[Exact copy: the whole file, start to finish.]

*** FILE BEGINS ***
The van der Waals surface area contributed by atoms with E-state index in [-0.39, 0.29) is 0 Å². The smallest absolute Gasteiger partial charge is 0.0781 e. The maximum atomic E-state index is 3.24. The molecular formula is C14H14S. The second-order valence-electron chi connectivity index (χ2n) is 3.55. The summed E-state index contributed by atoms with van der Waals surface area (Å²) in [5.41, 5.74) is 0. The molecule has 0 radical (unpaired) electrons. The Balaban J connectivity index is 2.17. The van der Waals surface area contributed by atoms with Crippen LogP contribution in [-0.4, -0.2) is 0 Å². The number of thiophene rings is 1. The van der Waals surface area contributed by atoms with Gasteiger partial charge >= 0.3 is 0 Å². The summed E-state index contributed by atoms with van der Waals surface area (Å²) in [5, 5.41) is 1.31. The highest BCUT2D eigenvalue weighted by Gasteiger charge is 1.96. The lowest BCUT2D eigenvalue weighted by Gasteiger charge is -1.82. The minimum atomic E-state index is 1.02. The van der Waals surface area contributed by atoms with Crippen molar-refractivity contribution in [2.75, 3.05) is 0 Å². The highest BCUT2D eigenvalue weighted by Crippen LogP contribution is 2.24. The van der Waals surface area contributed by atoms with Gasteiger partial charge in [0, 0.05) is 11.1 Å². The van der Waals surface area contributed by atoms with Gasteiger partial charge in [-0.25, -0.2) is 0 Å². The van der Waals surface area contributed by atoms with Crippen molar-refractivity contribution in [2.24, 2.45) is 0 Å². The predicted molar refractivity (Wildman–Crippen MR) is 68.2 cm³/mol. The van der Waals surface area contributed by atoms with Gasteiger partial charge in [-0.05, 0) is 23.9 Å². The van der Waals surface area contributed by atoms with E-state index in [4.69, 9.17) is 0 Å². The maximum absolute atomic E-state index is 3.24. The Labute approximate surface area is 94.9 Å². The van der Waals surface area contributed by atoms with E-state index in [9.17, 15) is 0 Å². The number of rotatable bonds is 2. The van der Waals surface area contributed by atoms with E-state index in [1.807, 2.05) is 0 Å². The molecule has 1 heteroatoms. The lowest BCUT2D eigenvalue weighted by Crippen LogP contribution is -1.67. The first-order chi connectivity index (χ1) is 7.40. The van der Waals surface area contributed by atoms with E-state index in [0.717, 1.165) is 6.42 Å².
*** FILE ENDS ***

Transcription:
The van der Waals surface area contributed by atoms with E-state index in [-0.39, 0.29) is 0 Å². The smallest absolute Gasteiger partial charge is 0.0781 e. The maximum atomic E-state index is 3.24. The molecular formula is C14H14S. The second-order valence-electron chi connectivity index (χ2n) is 3.55. The summed E-state index contributed by atoms with van der Waals surface area (Å²) in [5.41, 5.74) is 0. The molecule has 0 radical (unpaired) electrons. The Balaban J connectivity index is 2.17. The van der Waals surface area contributed by atoms with Crippen LogP contribution in [-0.4, -0.2) is 0 Å². The number of thiophene rings is 1. The van der Waals surface area contributed by atoms with Gasteiger partial charge >= 0.3 is 0 Å². The summed E-state index contributed by atoms with van der Waals surface area (Å²) in [5, 5.41) is 1.31. The highest BCUT2D eigenvalue weighted by Gasteiger charge is 1.96. The lowest BCUT2D eigenvalue weighted by Gasteiger charge is -1.82. The minimum atomic E-state index is 1.02. The van der Waals surface area contributed by atoms with Crippen molar-refractivity contribution in [2.75, 3.05) is 0 Å². The highest BCUT2D eigenvalue weighted by Crippen LogP contribution is 2.24. The van der Waals surface area contributed by atoms with Gasteiger partial charge in [0, 0.05) is 11.1 Å². The van der Waals surface area contributed by atoms with Gasteiger partial charge in [-0.25, -0.2) is 0 Å². The van der Waals surface area contributed by atoms with Crippen molar-refractivity contribution in [2.24, 2.45) is 0 Å². The predicted molar refractivity (Wildman–Crippen MR) is 68.2 cm³/mol. The van der Waals surface area contributed by atoms with Gasteiger partial charge in [-0.05, 0) is 23.9 Å². The van der Waals surface area contributed by atoms with E-state index in [4.69, 9.17) is 0 Å². The maximum absolute atomic E-state index is 3.24. The Labute approximate surface area is 94.9 Å². The van der Waals surface area contributed by atoms with E-state index in [9.17, 15) is 0 Å². The number of rotatable bonds is 2. The van der Waals surface area contributed by atoms with E-state index in [1.807, 2.05) is 0 Å². The molecule has 1 heteroatoms. The lowest BCUT2D eigenvalue weighted by Crippen LogP contribution is -1.67. The first-order chi connectivity index (χ1) is 7.40. The van der Waals surface area contributed by atoms with E-state index in [0.717, 1.165) is 6.42 Å².